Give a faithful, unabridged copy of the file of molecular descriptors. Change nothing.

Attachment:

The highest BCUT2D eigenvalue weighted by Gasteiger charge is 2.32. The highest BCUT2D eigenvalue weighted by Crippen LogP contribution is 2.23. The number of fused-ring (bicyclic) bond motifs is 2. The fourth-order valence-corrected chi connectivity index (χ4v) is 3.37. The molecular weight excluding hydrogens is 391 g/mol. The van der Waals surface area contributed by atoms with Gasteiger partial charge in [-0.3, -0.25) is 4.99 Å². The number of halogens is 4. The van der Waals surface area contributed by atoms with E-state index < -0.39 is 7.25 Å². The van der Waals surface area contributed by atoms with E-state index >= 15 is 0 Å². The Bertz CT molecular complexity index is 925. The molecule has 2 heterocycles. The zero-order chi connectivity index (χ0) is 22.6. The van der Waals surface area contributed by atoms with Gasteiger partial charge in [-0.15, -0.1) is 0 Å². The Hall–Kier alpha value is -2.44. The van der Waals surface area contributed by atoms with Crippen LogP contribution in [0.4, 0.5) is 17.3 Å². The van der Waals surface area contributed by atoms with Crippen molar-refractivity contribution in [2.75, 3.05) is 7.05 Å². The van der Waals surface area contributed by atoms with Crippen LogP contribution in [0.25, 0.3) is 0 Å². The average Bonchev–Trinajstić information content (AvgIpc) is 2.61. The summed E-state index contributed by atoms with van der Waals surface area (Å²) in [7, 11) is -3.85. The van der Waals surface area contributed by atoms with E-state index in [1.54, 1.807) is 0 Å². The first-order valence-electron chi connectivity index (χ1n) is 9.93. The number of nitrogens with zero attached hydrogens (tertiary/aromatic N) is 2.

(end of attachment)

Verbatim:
The highest BCUT2D eigenvalue weighted by Gasteiger charge is 2.32. The highest BCUT2D eigenvalue weighted by Crippen LogP contribution is 2.23. The number of fused-ring (bicyclic) bond motifs is 2. The fourth-order valence-corrected chi connectivity index (χ4v) is 3.37. The molecular weight excluding hydrogens is 391 g/mol. The van der Waals surface area contributed by atoms with Gasteiger partial charge in [-0.3, -0.25) is 4.99 Å². The number of halogens is 4. The van der Waals surface area contributed by atoms with E-state index < -0.39 is 7.25 Å². The van der Waals surface area contributed by atoms with E-state index >= 15 is 0 Å². The Bertz CT molecular complexity index is 925. The molecule has 2 heterocycles. The zero-order chi connectivity index (χ0) is 22.6. The van der Waals surface area contributed by atoms with Gasteiger partial charge in [-0.15, -0.1) is 0 Å². The Hall–Kier alpha value is -2.44. The van der Waals surface area contributed by atoms with Crippen LogP contribution in [0.4, 0.5) is 17.3 Å². The van der Waals surface area contributed by atoms with Crippen molar-refractivity contribution in [2.75, 3.05) is 7.05 Å². The van der Waals surface area contributed by atoms with Crippen LogP contribution in [0.25, 0.3) is 0 Å². The average Bonchev–Trinajstić information content (AvgIpc) is 2.61. The summed E-state index contributed by atoms with van der Waals surface area (Å²) in [7, 11) is -3.85. The van der Waals surface area contributed by atoms with E-state index in [1.54, 1.807) is 0 Å². The first-order valence-electron chi connectivity index (χ1n) is 9.93. The number of nitrogens with zero attached hydrogens (tertiary/aromatic N) is 2.